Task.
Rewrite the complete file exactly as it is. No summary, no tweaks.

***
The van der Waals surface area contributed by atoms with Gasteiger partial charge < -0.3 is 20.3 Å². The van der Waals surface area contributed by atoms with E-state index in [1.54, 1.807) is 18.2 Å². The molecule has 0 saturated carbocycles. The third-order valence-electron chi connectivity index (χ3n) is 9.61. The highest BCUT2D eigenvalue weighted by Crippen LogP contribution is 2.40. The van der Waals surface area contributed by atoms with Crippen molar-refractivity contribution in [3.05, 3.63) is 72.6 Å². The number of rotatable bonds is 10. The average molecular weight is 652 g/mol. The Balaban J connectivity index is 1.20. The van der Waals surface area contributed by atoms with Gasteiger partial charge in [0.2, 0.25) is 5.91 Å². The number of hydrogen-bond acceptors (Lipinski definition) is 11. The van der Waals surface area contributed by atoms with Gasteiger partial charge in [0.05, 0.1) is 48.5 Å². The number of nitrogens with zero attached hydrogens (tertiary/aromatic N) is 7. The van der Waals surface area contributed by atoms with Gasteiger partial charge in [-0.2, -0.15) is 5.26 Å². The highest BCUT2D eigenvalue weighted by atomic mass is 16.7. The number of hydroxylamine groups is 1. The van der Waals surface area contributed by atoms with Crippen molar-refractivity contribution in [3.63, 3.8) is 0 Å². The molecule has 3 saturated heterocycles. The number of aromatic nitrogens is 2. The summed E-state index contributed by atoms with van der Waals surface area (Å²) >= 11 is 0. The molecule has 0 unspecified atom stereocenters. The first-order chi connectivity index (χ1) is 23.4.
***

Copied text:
The van der Waals surface area contributed by atoms with Gasteiger partial charge < -0.3 is 20.3 Å². The van der Waals surface area contributed by atoms with E-state index in [1.54, 1.807) is 18.2 Å². The molecule has 0 saturated carbocycles. The third-order valence-electron chi connectivity index (χ3n) is 9.61. The highest BCUT2D eigenvalue weighted by Crippen LogP contribution is 2.40. The van der Waals surface area contributed by atoms with Crippen molar-refractivity contribution in [3.05, 3.63) is 72.6 Å². The number of rotatable bonds is 10. The average molecular weight is 652 g/mol. The Balaban J connectivity index is 1.20. The van der Waals surface area contributed by atoms with Gasteiger partial charge in [0.2, 0.25) is 5.91 Å². The number of hydrogen-bond acceptors (Lipinski definition) is 11. The van der Waals surface area contributed by atoms with Gasteiger partial charge in [0.05, 0.1) is 48.5 Å². The number of nitrogens with zero attached hydrogens (tertiary/aromatic N) is 7. The van der Waals surface area contributed by atoms with Gasteiger partial charge in [-0.2, -0.15) is 5.26 Å². The highest BCUT2D eigenvalue weighted by atomic mass is 16.7. The number of hydroxylamine groups is 1. The van der Waals surface area contributed by atoms with Crippen molar-refractivity contribution in [3.63, 3.8) is 0 Å². The molecule has 3 saturated heterocycles. The number of aromatic nitrogens is 2. The summed E-state index contributed by atoms with van der Waals surface area (Å²) >= 11 is 0. The molecule has 0 unspecified atom stereocenters. The first-order chi connectivity index (χ1) is 23.4.